A number of factors have led us to this disastrous lack of rental units, not the least of which has been the lack of political will to manage the problem sooner and with more than just bandaid solutions.
About 20,000 social housing units were created every year following amendments to the National Housing Act in 1973. But starting in the mid-1980s, the federal government initiated a series of cuts in funding for national housing programs.
Then in 1993, the Federal government decided to get out of the business of creating social (affordable) housing entirely. They downloaded this work to the provinces but without giving the provinces the needed infrastructure to do the work, or any oversight to ensure it was done.
In 1966, 30,000 new low-income housing units were built across Canada, but this fell to only 7,000 in 1999. In the city of Calgary, with one of the most acute housing shortages, only 16 new units of affordable rental housing were built in 1996!(7)
Furthermore, many provinces did nothing to encourage non-profit housing organizations. And private developers were only required to provide affordability for 20 years. Twenty years has gone by and most of the privately built affordable units have been turned into market value rentals by the owners.
Since 2008, due to low inflation and interest rates, we’ve seen exploding house prices and a real estate bonanza for rich people. Average house prices have grown by 80% since 2009. At the same time, we’ve seen negative changes made to rent controls; rents that have doubled since 1990; developers receiving fatter profit margins by building condos and our provincial governments basically ignoring the housing needs of low to moderate income Canadians.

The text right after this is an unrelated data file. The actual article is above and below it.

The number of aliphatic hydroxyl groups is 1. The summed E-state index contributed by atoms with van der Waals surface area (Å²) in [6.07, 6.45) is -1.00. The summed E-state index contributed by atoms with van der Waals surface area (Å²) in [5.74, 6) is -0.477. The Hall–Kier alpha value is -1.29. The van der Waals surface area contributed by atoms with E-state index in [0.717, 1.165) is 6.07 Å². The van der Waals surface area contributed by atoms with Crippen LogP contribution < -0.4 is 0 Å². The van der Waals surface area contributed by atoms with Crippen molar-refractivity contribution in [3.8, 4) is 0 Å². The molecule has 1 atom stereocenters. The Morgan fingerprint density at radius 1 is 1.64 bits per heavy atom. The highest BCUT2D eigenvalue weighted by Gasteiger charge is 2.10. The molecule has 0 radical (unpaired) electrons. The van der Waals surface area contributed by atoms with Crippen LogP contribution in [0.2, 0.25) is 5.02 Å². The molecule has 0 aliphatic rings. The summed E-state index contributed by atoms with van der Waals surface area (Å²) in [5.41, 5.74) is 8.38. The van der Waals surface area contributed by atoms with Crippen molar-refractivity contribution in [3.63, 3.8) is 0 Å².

We are more likely to be socially isolated and lonely…..
“A home is a place where we can actively give support to and
receive support from others, so it just makes sense for
those of us who are feeling lonely or isolated to
live together in a “new-fangled family.”
~Pat Dunn, Founder of SWLT
Research simply confirms what we already know about why we are lonely. Circumstances like widowhood and the deaths of close friends, having compromised health status, having mobility/hearing/eyesight difficulties, children/family/friends who live too far away or do not visit, lacking access to transportation generally etc. all lead to loneliness and isolation.